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REVIEW: The Down Home Zombie Blues by Linnea Sinclair


Dear Ms Sinclair,

You really love Star Trek, don’t you? Not that I hold that against you. I love it too, including the original series (TOS) with Kirk where men were men and women were, well, sometimes they were clouds of energy that sucked the very life from you, but at some point they could always kiss back.

Your book really reminds me of TOS. No nice Klingons here. The villains are evil bastards without a hint of redeemable material. The monsters? Screw IDIC, kill them all. (IDIC, for the reader, is a Vulcan ideal, Infinite Diversity in Infinite Combinations, actually mentioned in the book).

And the hero and heroine don’t spend all that much time on introspection. Sure, they’ve both had major problems, especially the heroine, but other than the occasional nightmare she seems to buzz right past them. But then that could be alien psychology, or military psychology, which is at times even more mysterious.

It’s fairly clear from the hint you dropped at the end of the book that the similarities were intentional. So it’s a fairly fun action adventure with the hero and heroine finding love a bit more quickly and inexplicably than one might expect but hey, they were slower than James Kirk and harem.

The thing is, halfway through the book, I started thinking about John M. Ford’s the Final Reflection. I’m sure you’ve read it, but if not: It’s a Star Trek novel, set in a time slightly before TOS, and whenever people speak of “good ST novels”, this one heads the list, not just because Ford is a brilliant writer, but because he wrote what no one else had contemplated. The book takes place in the Klingon Empire from the point of view of a human prisoner, one who comes to see the Klingons are as ‘human’ as the rest of us. The point Ford made, rather stunning the ST community at the time, was that villains are never just that.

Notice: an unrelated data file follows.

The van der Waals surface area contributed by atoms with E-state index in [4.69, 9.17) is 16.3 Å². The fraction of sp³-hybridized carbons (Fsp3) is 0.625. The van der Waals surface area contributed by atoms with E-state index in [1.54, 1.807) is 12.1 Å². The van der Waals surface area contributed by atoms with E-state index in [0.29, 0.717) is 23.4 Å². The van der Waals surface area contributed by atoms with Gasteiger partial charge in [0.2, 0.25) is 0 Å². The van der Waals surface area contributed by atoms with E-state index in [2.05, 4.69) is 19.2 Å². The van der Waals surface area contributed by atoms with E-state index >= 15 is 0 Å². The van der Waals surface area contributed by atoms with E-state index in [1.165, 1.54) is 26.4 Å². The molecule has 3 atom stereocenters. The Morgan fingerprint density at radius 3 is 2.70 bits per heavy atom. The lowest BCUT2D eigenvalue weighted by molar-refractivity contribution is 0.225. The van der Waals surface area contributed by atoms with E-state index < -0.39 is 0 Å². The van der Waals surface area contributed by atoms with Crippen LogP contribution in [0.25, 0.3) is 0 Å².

And in this book I found I rather missed that other dimension. The Tresh are good old-school Klingons, pure evil. But it made them rather uninteresting to me, so I didn’t particularly enjoy that source of conflict much. I found myself hoping that you’d do another book using one of the Tresh for a hero or heroine, and reveal them to be more. Unfortunately, a future book wouldn’t help the one I was reading.

As for the zombies, I liked their Frankenstein’s monster aspect. It gave their creators depth, which in turn made me want to know more about them. The zombies did seem a little easy to beat though, if a cop with a Glock and decent aim could take them out. It made me wonder why a special Guardian Force was needed.

Still, those readers who have enjoyed your past adventures, and those who enjoy a good old episode of the original Star Trek will probably enjoy this. For me it was akin to a middle of the road episode of TOS, one where the story was conveniently set on an earth-like planet with human-like aliens and Kirk gets the girl. But if readers preferred Deep Space Nine and more character driven conflict, they might want to steer themselves toward your Gabriel’s Ghost.



reads any genre as long as the books aren't depressing. Her preferred reads these days are in manga format and come from all manga genres, but she especially likes romance, doubly so when there are beautiful men involved. With each other. Her favorites among currently-running English-translated manga series include NANA, Ze, Ouran High School Host Club, Junjou Romantica, Blood Alone, Vampire Knight, Skip Beat, Silver Diamond and anything by the holy triumvirate of BL: Ayano Yamane, Kazuma Kodaka and Youka Nitta, including any scribbles they might do on the backs of napkins.


  1. Janine
    Nov 29, 2007 @ 15:13:15